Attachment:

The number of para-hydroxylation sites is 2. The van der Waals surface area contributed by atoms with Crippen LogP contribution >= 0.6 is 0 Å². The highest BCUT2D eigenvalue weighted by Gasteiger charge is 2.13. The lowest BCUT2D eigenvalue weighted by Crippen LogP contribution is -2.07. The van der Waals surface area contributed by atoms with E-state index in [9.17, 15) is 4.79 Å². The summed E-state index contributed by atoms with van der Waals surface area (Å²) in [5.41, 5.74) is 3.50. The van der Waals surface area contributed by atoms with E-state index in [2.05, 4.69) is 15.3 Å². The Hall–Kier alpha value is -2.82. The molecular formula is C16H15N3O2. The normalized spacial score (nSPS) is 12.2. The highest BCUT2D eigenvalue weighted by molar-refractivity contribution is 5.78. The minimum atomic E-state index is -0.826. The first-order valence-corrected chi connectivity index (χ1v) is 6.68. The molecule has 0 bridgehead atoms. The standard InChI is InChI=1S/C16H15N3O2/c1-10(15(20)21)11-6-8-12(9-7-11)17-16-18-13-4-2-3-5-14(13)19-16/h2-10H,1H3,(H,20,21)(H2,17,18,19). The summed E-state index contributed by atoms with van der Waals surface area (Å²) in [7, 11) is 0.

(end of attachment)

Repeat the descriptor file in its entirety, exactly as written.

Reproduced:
The number of para-hydroxylation sites is 2. The van der Waals surface area contributed by atoms with Crippen LogP contribution >= 0.6 is 0 Å². The highest BCUT2D eigenvalue weighted by Gasteiger charge is 2.13. The lowest BCUT2D eigenvalue weighted by Crippen LogP contribution is -2.07. The van der Waals surface area contributed by atoms with E-state index in [9.17, 15) is 4.79 Å². The summed E-state index contributed by atoms with van der Waals surface area (Å²) in [5.41, 5.74) is 3.50. The van der Waals surface area contributed by atoms with E-state index in [2.05, 4.69) is 15.3 Å². The Hall–Kier alpha value is -2.82. The molecular formula is C16H15N3O2. The normalized spacial score (nSPS) is 12.2. The highest BCUT2D eigenvalue weighted by molar-refractivity contribution is 5.78. The minimum atomic E-state index is -0.826. The first-order valence-corrected chi connectivity index (χ1v) is 6.68. The molecule has 0 bridgehead atoms. The standard InChI is InChI=1S/C16H15N3O2/c1-10(15(20)21)11-6-8-12(9-7-11)17-16-18-13-4-2-3-5-14(13)19-16/h2-10H,1H3,(H,20,21)(H2,17,18,19). The summed E-state index contributed by atoms with van der Waals surface area (Å²) in [7, 11) is 0.